Magenta — The Twenty-Seven Club
(Tigermoth TMRCD0913, 2013, CD/DVD)
by Henry Schneider, Published 2014-01-11
According to legend, blues legend Robert Johnson sold his soul to the devil at the crossroads to achieve success. Then at the ripe old age of 27, the devil cashed in the debt. Over the years there have been any number of rock musicians who have joined this “elite” club (Brian Jones, Janis Joplin, Jimi Hendrix, Jim Morrison, Ron “Pigpen” McKernan, Kurt Cobain, Freaky Tah, and Amy Winehouse to name a few). Check Wikipedia for a complete list. In 2008, Rob Reed of the Welsh prog band Magenta began working on a concept album about the Twenty Seven Club to try to craft the best collection of songs he could. Rob and his brother Steve composed songs for six selected club members “The Lizard King” (Jim Morrison), “Ladyland Blues” (Jimi Hendrix), “Pearl” (Janis Joplin), “Stoned” (Brian Jones), “The Gift” (Curt Cobain), and “The Devil at the Crossroads” (Robert Johnson). The basic premise is that each artist was tormented by internal demons that led to their untimely demise and the lyrics address different aspects or periods of their individual lives. On the surface you might expect from the song titles to hear musical touchstones to each artist, but that is not the case. Instead Magenta presents some intense and tightly orchestrated slabs of progressive music ranging from 7 to 15 minutes in duration. In addition to bandleader and multi-instrumentalist Rob Reed, Magenta is Christina Booth (vocals) and Chris Fry (lead guitar). Rob also enlisted drummer Andy Edwards (IQ and Frost) to complete the ensemble for this release. The guitars soar, the keyboards are excellent, and the drums are powerful. Plus Christina’s powerful and clear voice easily shines above the music. The music itself goes through many tempo changes and mood shifts integrating various elements of Genesis, Yes, and David Gilmour, as well as the heavier moments of Porcupine Tree. Without the song titles, you might be hard pressed to identify the individual artists, though Christina delivers a bluesy set for “Pearl.” Overall, quite an excellent effort from Magenta.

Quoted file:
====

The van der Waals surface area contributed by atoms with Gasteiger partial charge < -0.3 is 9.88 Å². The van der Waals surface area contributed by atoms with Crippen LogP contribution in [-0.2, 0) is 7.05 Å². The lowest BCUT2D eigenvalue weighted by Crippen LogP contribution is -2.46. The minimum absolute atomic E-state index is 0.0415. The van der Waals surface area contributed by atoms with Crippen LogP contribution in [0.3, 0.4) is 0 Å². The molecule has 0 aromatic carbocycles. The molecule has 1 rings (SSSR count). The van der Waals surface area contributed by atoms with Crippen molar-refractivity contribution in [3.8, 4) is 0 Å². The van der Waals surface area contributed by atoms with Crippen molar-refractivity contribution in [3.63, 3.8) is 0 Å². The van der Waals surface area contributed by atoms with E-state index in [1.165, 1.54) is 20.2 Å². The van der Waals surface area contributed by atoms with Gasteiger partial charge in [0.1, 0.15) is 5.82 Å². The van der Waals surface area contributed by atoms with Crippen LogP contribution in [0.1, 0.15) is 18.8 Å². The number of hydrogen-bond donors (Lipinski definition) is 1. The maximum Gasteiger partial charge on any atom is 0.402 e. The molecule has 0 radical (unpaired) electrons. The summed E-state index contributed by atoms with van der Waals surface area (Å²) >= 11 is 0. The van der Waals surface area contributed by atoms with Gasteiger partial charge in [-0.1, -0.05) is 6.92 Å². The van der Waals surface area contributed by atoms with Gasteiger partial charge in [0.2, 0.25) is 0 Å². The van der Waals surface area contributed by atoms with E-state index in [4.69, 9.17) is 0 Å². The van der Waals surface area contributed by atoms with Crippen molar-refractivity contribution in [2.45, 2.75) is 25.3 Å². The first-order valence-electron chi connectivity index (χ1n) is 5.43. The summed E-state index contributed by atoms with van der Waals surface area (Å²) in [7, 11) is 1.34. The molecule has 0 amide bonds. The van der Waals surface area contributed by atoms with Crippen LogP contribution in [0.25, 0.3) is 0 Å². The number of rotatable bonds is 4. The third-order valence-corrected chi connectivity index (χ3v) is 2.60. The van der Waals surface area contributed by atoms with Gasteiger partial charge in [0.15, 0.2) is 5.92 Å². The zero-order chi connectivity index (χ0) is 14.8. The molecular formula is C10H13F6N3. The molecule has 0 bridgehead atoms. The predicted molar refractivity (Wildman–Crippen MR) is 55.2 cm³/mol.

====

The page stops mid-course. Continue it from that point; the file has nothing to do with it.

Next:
Also included in the package is a DVD with a complete 5.1 surround mix of the album, a “Making of” video, and a promo video for “The Lizard King.” The Making of video is a mix of interviews and recording sessions documenting how everything came together. At 107 minutes, it does get a bit tedious watching Rob and Chris run through multiple takes trying to get the licks just right. However, it is enjoyable to watch the creative process in work and how well each member works together and accepts criticism. Closing the disc is “The Lizard King” video that is an excerpt of the song filmed on a sound stage.
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